Generosity as a Costly Signal

Kafashan, Sara
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University of Guelph

Some researchers argue that generous behaviours, such as large charitable donations, may serve as costly signals to broadcast one’s resources. Others, however, acknowledge that generosity may advertise one’s physical ability (e.g., rescuing a person from danger) and/or honestly signal one’s cooperative intent (e.g., volunteering at a homeless shelter). Although the evidence illustrates that generosity may be a costly signal of at least three fundamentally different qualities, researchers have not acknowledged the different forms of generosity and, instead, continue to treat generosity as a unidimensional construct. The aim of the current research was twofold: (1) assess the underlying qualities that may be signalled via generosity, and (2) explore female short-term and long-term mate preferences for generous acts that may signal different qualities. As hypothesized, generosity signalled three qualities: an individual’s resources, physical abilities, and/or cooperative intent. Contrary to predictions, however, there was no difference between female short-term and long-term mate preferences.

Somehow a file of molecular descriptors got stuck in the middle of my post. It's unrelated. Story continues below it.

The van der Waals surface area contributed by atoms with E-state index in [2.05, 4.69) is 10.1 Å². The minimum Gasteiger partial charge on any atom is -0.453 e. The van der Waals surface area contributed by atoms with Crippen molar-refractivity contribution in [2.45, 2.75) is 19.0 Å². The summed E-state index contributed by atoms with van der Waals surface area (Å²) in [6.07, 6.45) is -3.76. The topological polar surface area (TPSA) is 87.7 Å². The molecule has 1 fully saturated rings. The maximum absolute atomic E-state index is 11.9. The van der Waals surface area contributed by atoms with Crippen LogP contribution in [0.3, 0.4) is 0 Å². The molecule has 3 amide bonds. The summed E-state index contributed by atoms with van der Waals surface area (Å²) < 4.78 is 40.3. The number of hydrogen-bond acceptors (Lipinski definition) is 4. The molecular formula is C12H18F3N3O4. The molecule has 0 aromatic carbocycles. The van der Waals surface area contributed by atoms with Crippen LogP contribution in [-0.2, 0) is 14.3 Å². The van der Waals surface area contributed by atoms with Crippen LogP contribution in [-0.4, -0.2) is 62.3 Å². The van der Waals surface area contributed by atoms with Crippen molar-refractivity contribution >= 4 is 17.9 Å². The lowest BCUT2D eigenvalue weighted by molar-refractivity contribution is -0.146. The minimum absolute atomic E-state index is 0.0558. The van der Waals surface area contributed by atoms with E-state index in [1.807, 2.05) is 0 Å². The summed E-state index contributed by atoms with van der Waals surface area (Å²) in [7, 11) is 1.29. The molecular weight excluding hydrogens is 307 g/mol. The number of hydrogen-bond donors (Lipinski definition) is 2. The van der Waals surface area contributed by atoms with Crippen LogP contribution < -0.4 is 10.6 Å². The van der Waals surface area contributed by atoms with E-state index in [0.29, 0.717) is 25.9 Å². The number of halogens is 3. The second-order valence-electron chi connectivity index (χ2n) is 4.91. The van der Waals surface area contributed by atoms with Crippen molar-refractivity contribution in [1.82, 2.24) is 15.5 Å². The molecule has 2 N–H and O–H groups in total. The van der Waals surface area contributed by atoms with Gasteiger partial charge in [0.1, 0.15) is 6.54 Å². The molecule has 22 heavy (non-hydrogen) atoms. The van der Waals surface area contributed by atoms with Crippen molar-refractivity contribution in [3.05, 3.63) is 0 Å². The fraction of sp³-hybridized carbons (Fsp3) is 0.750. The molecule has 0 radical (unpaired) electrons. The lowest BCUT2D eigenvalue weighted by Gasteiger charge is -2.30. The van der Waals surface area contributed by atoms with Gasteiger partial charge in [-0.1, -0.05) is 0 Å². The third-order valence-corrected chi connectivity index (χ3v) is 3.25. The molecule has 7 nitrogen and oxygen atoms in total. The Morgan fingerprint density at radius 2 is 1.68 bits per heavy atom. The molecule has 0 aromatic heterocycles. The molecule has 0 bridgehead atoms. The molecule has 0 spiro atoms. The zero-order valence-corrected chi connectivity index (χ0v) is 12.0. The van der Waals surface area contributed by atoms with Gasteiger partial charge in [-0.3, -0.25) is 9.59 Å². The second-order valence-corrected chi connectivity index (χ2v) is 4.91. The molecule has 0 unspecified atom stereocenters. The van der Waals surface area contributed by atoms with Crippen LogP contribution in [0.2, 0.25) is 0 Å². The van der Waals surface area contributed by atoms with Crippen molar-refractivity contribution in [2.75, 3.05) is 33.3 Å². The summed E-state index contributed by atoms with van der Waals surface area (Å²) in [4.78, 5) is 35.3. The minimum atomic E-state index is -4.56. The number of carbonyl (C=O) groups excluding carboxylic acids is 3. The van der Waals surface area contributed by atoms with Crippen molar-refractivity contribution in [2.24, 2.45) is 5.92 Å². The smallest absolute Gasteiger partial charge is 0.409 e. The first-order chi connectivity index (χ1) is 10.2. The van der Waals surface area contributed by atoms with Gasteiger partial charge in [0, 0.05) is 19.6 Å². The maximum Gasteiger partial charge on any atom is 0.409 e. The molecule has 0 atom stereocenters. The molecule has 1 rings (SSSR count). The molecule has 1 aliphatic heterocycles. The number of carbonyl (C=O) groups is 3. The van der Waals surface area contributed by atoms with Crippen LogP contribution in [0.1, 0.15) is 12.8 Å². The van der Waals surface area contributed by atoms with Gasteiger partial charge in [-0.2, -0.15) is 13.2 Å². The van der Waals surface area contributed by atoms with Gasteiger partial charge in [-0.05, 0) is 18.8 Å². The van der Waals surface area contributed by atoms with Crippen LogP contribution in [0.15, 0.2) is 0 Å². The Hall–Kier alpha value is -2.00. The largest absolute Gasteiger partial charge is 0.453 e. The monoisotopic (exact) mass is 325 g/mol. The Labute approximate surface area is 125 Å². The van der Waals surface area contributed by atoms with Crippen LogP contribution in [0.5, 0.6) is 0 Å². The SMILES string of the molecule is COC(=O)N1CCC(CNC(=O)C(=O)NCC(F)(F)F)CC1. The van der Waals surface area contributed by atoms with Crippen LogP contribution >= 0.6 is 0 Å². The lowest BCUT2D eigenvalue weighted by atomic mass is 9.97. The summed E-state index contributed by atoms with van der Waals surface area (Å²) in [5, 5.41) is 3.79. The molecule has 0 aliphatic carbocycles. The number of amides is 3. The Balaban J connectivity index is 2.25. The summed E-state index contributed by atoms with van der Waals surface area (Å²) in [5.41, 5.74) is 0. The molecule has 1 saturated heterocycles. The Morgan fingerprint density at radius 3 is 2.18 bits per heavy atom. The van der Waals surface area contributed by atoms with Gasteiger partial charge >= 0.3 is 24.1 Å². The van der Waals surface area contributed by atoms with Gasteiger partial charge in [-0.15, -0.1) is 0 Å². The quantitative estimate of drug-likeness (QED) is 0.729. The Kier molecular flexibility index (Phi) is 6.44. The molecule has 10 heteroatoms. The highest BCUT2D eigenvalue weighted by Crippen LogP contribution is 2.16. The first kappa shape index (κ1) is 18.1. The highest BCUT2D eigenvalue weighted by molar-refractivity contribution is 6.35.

generosity, female mate preference, generous acts